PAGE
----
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In Mauritius, orchids have not been well studied and little is known about their reproductive biology. 98 species have been described of which 9 are endemic: however, 24 species have been extirpated or have become extinct (Strahm & Bosser, 1996).
These figures will undoubtedly change as we learn more about these orchids. Recent studies have been conducted and suggest that there are other taxa to be described from Mauritius and a number of species are in decline. The main focus of my studies is on the reproductive biology and conservation of Mauritian orchids.
The rarest of the orchids on Mauritius is the epiphytic Angraecum cadetii, which is reduced to only thirteen known individuals, of which four are flowering plants, none of which have produced seed in the last two seasons. Angraecum cadetii are endemic to the Mascarene Islands. It was described in 1987 and named after the Reunion botanist Th.Â Cadet, having been confused with the Reunion endemic A.Â bracteosum for many years. (Brian Moris, 1970)
Fortunately much of what little remains are found within the boundaries of the Black River Gorges National Park. However, the region has been invaded by aggressive exotic plant species, particularly the Strawberry Guava Psidium cattleianum, which smothers out the native vegetation and prevents regeneration, resulting in monotypic stands of guava. As a result of this habitat destruction and degradation, only 13 individuals of A.Â cadetii are now known, making it probably the rarest of the Mauritian orchids.
Fruit success has been non-existent but there is some hope that the species can reproduce without human intervention. However, flower and plant density is so low that the probability of the pollinator removing pollen and then depositing them successfully is very slim. Studies on artificial pollination and micro-propagation have begun. Collecting of native orchids is cornparatively rare.
Since A.Â cadetii is not showy, poaching is not a threat to its survival. Clearly however, without some urgent intervention this species could well become extinct on Mauritius in a few years.
The Aim of this project is to experiment some aspects of in vitro culture of Orchid in view of the developing it on large scale production.
The specific objectives are as follows:
To initiate leaf and root culture of orchids and observe their development. Orchids used is Angraecum Cadetii
Use of different concentration of plant growth regulators on the development of Orchids
To observe and monitor the development of explants
CHAPTER 1-LITERATURE REVIEW
Orchids are the most beautiful flowers that god has ever created. They fit into the Orchidaceae family. Orchids exhibit an incredible range of diversity in size, shape and colour of their flowers. These flowers are both botanically and economically very important. Because of their long lasting and wonderful flowers, they have a very high market value. The number of different kinds of orchids around the world cannot be determined exactly but there are around 600-800 genera and 25,000-35,000 species. Thus orchids represent the most highly evolved family. (Hawkers, 1965)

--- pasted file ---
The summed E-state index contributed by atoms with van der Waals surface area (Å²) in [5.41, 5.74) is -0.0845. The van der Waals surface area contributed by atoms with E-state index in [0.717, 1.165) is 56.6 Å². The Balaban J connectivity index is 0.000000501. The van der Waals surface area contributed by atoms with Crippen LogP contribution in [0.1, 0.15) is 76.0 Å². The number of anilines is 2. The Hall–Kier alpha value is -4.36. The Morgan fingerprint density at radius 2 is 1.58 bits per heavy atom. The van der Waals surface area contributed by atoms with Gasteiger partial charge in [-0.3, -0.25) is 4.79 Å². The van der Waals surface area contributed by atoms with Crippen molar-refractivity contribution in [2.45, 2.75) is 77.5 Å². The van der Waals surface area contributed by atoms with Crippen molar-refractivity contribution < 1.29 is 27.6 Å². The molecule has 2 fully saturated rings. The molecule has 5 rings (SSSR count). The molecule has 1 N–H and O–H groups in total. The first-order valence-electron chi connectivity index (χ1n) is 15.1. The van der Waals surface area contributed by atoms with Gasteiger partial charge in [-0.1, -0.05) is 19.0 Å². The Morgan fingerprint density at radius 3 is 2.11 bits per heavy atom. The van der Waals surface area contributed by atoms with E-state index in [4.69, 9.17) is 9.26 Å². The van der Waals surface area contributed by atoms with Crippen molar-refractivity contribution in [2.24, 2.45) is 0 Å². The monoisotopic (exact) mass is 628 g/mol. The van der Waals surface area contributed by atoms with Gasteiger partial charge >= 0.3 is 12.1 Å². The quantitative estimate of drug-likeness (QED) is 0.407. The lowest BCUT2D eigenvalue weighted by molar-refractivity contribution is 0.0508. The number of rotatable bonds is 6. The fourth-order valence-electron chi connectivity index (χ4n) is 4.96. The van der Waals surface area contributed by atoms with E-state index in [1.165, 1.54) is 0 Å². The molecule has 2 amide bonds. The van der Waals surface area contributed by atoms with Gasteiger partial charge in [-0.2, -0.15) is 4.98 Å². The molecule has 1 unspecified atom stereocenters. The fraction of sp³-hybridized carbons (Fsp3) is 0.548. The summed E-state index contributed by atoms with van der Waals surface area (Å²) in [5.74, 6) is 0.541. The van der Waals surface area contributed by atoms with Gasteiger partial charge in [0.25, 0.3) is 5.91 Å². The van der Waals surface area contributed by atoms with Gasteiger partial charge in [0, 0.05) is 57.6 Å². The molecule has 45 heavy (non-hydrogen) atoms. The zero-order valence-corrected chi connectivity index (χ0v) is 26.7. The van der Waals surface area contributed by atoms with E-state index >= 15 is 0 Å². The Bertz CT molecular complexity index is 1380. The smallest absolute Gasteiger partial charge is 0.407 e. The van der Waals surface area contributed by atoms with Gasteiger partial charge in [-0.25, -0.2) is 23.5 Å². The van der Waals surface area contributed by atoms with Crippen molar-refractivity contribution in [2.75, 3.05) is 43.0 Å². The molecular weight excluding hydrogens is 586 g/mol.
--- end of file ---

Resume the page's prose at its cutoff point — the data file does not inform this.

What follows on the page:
MORPHOLOGY OF THE ORCHID
Kingdom - Plantae
Division - Magnoliophyta
Class - Liliopsida
Order - Asparagales
Family - Orchidaceae
Tribe - Vandaeae
Botany of the Plant
Among the plant families, orchids are the largest groups. Orchids have the most complicated flowers among the monocotyledons. They have varying growth habits. Most of them grow on trees and a few of them are semi-aquatic that is they grow in water. Their leaves occur in all dimensions with bract like structures and broad structures. Their roots are fibre- like structures or they can be fleshy.
The orchid flower
The Orchid plants are grown mainly for their flowers. They have got a remarkable beauty due to their tremendous differentiation. Orchid flowers are zygomorphic and perfect (Pool, 1929). Orchids have perianth having normally six petal-like segments. The inner ones are called petals and the outer sepals. In agraecoids, most of them are similar, but in Bulbophyllum, there are some differences. The capsule is three valved containing numerous small seeds resembling sawdust. (Brian Moris 1970).
Vegetative Growth of orchids
There are two types of growth in Orchids namely the monopodial and sympodial growth.
This Type of growth consists of the main stem growing from the center of the plant. No pseudobulbs are formed. Growth continues in one direction and is apical.
Sympodial mean multiple stem. At the end of the flowering season, new axis replaces old ones. These orchids have pseudobulbs. Food and water are stored in the pseudobulbs. They function very much like rhizomes. There will be growth more than one at a time.
Habit of growth of orchids
Orchids can be terrestrial or epiphytic when they are in their natural environment. The terrestrial orchids rise from the ground and the epiphytic orchids grow on trees to maximize their opportunity for expansion.
VEGETATIVE PROPAGATION OF ORCHIDS
Most of the orchids are propagated either sexually or asexually. The main disadvantage of orchids is that they are highly heterozygous. Therefore they cannot be raised through seeds and the main way of cultivating orchids is by asexual vegetative propagation